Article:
Shayna or Sheness Israel's picture

Earth's I-function, Counter-natural?, Lucid Dreaming

This is a very interesting post and it has answered some questions that I have had for a while such as how are we able to discern between awake states and sleep states?

Rebecca's explanation of lucid dreaming helps answer the above question for me.

This also helps me explain how psychics and those who meditate walk in and out of sleep and dream states. They say they can move in and out of dream states of REM by creating higher awareness. Well that can also translate to mean that they strengthen a particular area of the frontal lobe so much so that the lobe automatically or on call, lets the "Self" know that it is sleeping.


Secondly, in class Paul said that usually the I-function is what we associate with the "Self" when he was making the example of being drunk or sleep walking. So it makes me wonder if Earth has an I-function. To further the analogy, she may not be cognizant of all the things happen inside of her such as global warming, pollution, war, sex, and art, but she could have a consciousness that she believes to be her "Self." That is just something to think about. I always take a specific thing I learn and blow it up. I also deflate too.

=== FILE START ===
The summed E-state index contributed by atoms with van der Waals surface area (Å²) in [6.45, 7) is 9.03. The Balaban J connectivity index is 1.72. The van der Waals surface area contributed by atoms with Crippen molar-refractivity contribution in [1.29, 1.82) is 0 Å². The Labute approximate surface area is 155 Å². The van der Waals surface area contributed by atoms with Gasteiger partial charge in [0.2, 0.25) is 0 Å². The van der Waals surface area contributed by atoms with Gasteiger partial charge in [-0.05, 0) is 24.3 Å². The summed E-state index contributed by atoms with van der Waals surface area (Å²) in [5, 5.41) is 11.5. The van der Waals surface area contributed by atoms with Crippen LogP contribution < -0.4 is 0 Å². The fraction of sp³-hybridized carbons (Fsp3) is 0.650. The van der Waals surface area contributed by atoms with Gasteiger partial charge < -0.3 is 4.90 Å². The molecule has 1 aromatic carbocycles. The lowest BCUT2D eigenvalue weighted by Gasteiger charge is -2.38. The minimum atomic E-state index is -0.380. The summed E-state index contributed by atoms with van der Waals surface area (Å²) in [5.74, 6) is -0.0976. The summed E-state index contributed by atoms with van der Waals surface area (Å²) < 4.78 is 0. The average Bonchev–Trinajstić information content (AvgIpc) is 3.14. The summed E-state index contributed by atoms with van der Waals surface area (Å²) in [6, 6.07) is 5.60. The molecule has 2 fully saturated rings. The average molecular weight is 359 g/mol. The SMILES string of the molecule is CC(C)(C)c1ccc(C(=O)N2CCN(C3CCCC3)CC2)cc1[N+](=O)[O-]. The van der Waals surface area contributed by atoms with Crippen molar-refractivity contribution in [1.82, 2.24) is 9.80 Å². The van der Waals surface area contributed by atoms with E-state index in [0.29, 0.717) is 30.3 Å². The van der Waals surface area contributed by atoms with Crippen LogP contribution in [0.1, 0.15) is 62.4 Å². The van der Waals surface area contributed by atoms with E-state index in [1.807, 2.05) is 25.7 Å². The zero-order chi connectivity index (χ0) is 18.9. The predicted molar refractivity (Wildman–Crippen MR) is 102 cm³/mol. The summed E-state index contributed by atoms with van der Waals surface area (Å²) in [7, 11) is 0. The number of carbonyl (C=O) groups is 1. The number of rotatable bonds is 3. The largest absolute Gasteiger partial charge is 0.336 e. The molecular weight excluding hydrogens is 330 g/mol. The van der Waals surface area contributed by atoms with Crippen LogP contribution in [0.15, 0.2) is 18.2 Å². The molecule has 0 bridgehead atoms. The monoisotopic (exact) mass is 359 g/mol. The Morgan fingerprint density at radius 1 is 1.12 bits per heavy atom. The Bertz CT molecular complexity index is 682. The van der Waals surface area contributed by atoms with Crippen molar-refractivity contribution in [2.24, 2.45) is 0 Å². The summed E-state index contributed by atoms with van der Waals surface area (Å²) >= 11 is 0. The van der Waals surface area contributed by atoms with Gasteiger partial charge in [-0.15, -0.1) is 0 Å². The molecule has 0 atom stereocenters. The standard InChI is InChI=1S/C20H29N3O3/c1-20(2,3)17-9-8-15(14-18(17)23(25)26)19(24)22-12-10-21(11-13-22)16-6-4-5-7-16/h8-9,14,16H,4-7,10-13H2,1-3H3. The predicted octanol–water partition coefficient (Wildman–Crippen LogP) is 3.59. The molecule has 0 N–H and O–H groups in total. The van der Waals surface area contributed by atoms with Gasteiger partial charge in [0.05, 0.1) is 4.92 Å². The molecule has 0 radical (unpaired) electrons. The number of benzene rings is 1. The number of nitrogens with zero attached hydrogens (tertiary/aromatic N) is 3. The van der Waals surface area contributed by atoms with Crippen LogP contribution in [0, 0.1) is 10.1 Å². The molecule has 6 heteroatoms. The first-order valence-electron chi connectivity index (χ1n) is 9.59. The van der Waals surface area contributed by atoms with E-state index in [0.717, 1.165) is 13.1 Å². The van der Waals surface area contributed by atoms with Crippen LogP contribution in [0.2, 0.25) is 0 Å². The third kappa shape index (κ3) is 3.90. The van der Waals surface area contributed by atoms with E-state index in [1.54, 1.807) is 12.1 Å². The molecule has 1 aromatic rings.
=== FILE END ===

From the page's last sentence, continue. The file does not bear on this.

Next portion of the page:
Lastly, it was very interesting that in the Delta stage of sleep when the I-function is off, the body is most at peace or on one accord. When the I-function turns back on, then the pattern looks more chaotic and random. What are the implications of this? Is this saying that there is a natural pattern for beings and the I-function messes it up? Or maybe the I-function brings it under control? But under control of what or who? Ourselves? Or something else?

Ian Morton's picture

First or Third Person Dreaming?

Do we tend to dream in the first person or the third person?  I cannot remember most of my dreams, but I seem to recall that I have dreamed in both a narrative and first person format, but is one more frequent than the other?  What mechanism controls whether we will dream in the first-person or as an observer?  It seems that first person dreaming reflects our subjective identity, while in third person dreaming is indicative of our mind’s ability to represent our Self as an object.  Does how we dream then reflect our state of mind?  That is, does a first person dream suggest that one is accepting one’s place in a situation, while a third person dream suggests that one is analyzing and trying to make sense of one’s place in a situation?  Do different forms of dream narrative correspond to different kinds of dreams/different situations in the dream?